Listen to This: ‘Ripe for the Restroom’

For this month's music recommendation noughties muso Joe King takes a trip down memory lane for us. Anyone else remember N:DLESS?

By: Clare Howdle,   1 minute

Monochromatic bodypopping and an undercurrent of tragedy? Just how I like my trip-hop.

In the 1990s, N:DLESS’s debut album took just moments to grab its audience in the head and have a good poke around. From eerie folkaronic echoes to pulsating beats punched through with falsetto flourishes, listeners were greeted with a cacophony of glorious noise to tingle the ears and tumble away into.

Following their unexpected performance at Cardiff Big Weekender in ’98 (one word – electric), the duo-cum-quartet’s following steadily grew until a smattering of teenagers’ fug-filled bedrooms across the land thrummed with lead singer Sarey Corrs’ vocal fry underlaid by the glitchiest of beats.

So in the month their reunion documentary is set to hit venues across the South West, their biggest hit ‘Ripe for the Restroom’ demands revisiting. Behind the stark convict styling and unapologetic sneers of the music video, lies an infectiously repetitive sound with lyrics that hits you in the back of the throat. Today’s progressive dance crowd could learn a lot from these trip-hop, industrial drum funk forefathers, starting with how to use the samba beat on a keyboard to startling effect.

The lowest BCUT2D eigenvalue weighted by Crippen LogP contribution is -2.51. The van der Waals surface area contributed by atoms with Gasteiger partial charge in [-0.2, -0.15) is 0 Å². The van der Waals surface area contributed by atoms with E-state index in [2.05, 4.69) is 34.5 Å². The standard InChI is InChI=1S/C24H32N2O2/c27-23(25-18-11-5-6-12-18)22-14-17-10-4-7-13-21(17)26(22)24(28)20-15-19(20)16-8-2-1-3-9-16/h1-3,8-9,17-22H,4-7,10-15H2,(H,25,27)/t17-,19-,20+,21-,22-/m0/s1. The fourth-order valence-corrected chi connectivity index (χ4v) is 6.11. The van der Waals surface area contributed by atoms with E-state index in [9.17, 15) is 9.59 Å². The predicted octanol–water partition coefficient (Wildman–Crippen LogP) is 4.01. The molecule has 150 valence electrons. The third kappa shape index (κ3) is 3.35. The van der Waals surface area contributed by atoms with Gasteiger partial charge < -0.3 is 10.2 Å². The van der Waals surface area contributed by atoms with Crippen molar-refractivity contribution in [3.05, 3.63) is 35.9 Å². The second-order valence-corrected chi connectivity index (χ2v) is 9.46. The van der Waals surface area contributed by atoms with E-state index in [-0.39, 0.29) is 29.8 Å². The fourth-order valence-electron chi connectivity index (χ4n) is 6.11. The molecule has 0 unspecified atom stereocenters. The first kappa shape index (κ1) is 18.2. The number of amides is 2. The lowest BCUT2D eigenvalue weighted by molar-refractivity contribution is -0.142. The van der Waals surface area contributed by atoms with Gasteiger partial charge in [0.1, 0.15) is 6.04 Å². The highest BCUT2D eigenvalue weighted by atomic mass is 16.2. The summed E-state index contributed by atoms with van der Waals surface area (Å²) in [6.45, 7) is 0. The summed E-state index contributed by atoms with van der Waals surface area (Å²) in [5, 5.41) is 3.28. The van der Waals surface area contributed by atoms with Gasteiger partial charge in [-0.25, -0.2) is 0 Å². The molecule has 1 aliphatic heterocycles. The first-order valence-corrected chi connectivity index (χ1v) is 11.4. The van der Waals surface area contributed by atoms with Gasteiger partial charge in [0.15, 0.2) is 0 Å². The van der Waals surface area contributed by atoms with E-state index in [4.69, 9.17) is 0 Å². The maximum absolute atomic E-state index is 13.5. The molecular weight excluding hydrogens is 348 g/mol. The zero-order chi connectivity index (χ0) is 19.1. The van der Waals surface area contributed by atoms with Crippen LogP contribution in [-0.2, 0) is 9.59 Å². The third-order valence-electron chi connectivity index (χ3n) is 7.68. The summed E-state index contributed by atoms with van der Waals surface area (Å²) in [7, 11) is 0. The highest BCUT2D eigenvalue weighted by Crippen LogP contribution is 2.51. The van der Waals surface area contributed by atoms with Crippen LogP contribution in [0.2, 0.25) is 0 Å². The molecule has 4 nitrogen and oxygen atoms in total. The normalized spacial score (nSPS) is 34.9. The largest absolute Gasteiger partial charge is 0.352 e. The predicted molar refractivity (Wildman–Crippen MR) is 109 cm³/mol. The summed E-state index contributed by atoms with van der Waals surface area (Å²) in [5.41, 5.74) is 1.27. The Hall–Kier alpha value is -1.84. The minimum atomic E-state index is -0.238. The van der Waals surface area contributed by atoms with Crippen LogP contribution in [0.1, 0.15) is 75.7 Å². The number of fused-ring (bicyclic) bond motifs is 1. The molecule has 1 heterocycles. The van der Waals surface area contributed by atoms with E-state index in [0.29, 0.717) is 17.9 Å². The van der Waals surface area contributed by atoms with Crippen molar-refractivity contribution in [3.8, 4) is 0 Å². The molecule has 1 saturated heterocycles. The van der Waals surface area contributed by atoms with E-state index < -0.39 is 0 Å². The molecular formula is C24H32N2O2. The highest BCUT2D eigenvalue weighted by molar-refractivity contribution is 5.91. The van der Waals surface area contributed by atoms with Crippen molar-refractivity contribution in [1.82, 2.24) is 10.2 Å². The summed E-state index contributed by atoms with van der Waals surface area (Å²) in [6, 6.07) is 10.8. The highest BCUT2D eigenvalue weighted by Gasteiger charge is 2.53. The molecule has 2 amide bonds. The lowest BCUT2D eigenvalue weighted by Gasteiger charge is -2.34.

From the glory days when they hit the mainstream and could almost call Chumbawumba friends, to the rumours of infighting and the notorious incident that led to their downfall, this was a band that lived hard and tried harder. Did they fulfil their potential? Who can say? But I for one find myself longing for those heady teenage bedroom days when I hear them. Long live N:DLESS.


Relive Ripe for the Restroom in your earholes.

Check out the documentary in an art house near you, or find out more about the brains behind the band.

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